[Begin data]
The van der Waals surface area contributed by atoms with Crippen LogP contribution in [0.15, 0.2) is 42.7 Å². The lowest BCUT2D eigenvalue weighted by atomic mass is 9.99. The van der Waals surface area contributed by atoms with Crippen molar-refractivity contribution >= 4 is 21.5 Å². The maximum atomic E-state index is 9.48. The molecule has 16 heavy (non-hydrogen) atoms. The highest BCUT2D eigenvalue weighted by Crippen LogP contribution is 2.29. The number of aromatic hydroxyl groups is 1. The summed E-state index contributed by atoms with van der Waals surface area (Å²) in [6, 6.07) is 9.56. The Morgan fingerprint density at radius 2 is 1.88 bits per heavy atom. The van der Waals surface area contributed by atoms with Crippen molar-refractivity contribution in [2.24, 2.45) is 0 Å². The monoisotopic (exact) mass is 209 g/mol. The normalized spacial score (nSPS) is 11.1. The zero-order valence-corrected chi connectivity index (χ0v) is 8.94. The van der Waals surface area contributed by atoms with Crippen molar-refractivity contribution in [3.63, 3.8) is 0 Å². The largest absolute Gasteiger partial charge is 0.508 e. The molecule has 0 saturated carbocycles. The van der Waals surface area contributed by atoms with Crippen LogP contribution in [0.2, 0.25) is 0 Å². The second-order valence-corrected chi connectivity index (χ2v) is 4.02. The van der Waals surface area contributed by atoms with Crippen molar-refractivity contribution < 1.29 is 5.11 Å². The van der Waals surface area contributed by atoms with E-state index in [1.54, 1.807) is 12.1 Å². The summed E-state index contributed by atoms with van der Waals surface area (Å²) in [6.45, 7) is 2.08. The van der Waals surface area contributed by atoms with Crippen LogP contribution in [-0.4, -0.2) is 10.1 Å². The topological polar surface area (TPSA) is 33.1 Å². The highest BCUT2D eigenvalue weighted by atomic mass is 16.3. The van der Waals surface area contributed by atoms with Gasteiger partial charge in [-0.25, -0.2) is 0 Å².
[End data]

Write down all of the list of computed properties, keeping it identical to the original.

The van der Waals surface area contributed by atoms with Crippen LogP contribution in [0.15, 0.2) is 42.7 Å². The lowest BCUT2D eigenvalue weighted by atomic mass is 9.99. The van der Waals surface area contributed by atoms with Crippen molar-refractivity contribution >= 4 is 21.5 Å². The maximum atomic E-state index is 9.48. The molecule has 16 heavy (non-hydrogen) atoms. The highest BCUT2D eigenvalue weighted by Crippen LogP contribution is 2.29. The number of aromatic hydroxyl groups is 1. The summed E-state index contributed by atoms with van der Waals surface area (Å²) in [6, 6.07) is 9.56. The Morgan fingerprint density at radius 2 is 1.88 bits per heavy atom. The van der Waals surface area contributed by atoms with Crippen molar-refractivity contribution in [2.24, 2.45) is 0 Å². The monoisotopic (exact) mass is 209 g/mol. The normalized spacial score (nSPS) is 11.1. The zero-order valence-corrected chi connectivity index (χ0v) is 8.94. The van der Waals surface area contributed by atoms with Crippen molar-refractivity contribution in [3.63, 3.8) is 0 Å². The largest absolute Gasteiger partial charge is 0.508 e. The molecule has 0 saturated carbocycles. The van der Waals surface area contributed by atoms with Crippen LogP contribution in [0.2, 0.25) is 0 Å². The second-order valence-corrected chi connectivity index (χ2v) is 4.02. The van der Waals surface area contributed by atoms with Crippen molar-refractivity contribution < 1.29 is 5.11 Å². The van der Waals surface area contributed by atoms with E-state index in [1.54, 1.807) is 12.1 Å². The summed E-state index contributed by atoms with van der Waals surface area (Å²) in [6.45, 7) is 2.08. The van der Waals surface area contributed by atoms with Crippen LogP contribution in [-0.4, -0.2) is 10.1 Å². The topological polar surface area (TPSA) is 33.1 Å². The highest BCUT2D eigenvalue weighted by atomic mass is 16.3. The van der Waals surface area contributed by atoms with Gasteiger partial charge in [-0.25, -0.2) is 0 Å².